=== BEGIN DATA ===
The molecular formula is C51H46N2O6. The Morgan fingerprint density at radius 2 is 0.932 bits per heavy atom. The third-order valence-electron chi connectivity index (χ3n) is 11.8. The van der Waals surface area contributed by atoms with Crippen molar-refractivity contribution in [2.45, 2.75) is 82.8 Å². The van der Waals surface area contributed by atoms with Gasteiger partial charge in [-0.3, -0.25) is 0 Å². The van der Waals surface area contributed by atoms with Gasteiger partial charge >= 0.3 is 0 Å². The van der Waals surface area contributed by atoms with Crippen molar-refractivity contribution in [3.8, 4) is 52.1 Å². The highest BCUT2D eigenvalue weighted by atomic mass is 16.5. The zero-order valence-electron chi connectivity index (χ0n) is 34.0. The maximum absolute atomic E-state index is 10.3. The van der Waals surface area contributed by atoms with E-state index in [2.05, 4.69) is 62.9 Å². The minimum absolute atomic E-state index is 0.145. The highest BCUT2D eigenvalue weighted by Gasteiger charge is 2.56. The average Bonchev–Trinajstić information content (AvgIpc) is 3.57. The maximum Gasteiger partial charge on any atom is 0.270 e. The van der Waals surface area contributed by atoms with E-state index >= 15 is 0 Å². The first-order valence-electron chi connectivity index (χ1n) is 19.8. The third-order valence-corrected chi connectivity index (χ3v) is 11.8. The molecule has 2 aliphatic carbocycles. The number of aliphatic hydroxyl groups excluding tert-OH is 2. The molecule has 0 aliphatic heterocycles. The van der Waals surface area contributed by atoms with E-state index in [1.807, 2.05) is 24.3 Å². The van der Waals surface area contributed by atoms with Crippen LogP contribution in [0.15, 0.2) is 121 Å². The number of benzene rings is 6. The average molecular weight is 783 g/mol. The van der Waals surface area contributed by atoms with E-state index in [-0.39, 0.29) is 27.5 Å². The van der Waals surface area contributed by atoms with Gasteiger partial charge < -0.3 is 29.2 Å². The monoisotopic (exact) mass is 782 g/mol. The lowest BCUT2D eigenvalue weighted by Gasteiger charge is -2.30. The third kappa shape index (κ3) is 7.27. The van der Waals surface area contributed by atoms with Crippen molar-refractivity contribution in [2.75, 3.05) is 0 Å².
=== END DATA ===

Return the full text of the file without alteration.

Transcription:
The molecular formula is C51H46N2O6. The Morgan fingerprint density at radius 2 is 0.932 bits per heavy atom. The third-order valence-electron chi connectivity index (χ3n) is 11.8. The van der Waals surface area contributed by atoms with Crippen molar-refractivity contribution in [2.45, 2.75) is 82.8 Å². The van der Waals surface area contributed by atoms with Gasteiger partial charge in [-0.3, -0.25) is 0 Å². The van der Waals surface area contributed by atoms with Gasteiger partial charge >= 0.3 is 0 Å². The van der Waals surface area contributed by atoms with Crippen molar-refractivity contribution in [3.8, 4) is 52.1 Å². The highest BCUT2D eigenvalue weighted by atomic mass is 16.5. The zero-order valence-electron chi connectivity index (χ0n) is 34.0. The maximum absolute atomic E-state index is 10.3. The van der Waals surface area contributed by atoms with E-state index in [2.05, 4.69) is 62.9 Å². The minimum absolute atomic E-state index is 0.145. The highest BCUT2D eigenvalue weighted by Gasteiger charge is 2.56. The average Bonchev–Trinajstić information content (AvgIpc) is 3.57. The maximum Gasteiger partial charge on any atom is 0.270 e. The van der Waals surface area contributed by atoms with E-state index >= 15 is 0 Å². The first-order valence-electron chi connectivity index (χ1n) is 19.8. The third-order valence-corrected chi connectivity index (χ3v) is 11.8. The molecule has 2 aliphatic carbocycles. The number of aliphatic hydroxyl groups excluding tert-OH is 2. The molecule has 0 aliphatic heterocycles. The van der Waals surface area contributed by atoms with E-state index in [1.807, 2.05) is 24.3 Å². The van der Waals surface area contributed by atoms with Crippen LogP contribution in [0.15, 0.2) is 121 Å². The number of benzene rings is 6. The average molecular weight is 783 g/mol. The van der Waals surface area contributed by atoms with E-state index in [-0.39, 0.29) is 27.5 Å². The van der Waals surface area contributed by atoms with Gasteiger partial charge < -0.3 is 29.2 Å². The monoisotopic (exact) mass is 782 g/mol. The lowest BCUT2D eigenvalue weighted by Gasteiger charge is -2.30. The third kappa shape index (κ3) is 7.27. The van der Waals surface area contributed by atoms with Crippen molar-refractivity contribution in [2.75, 3.05) is 0 Å².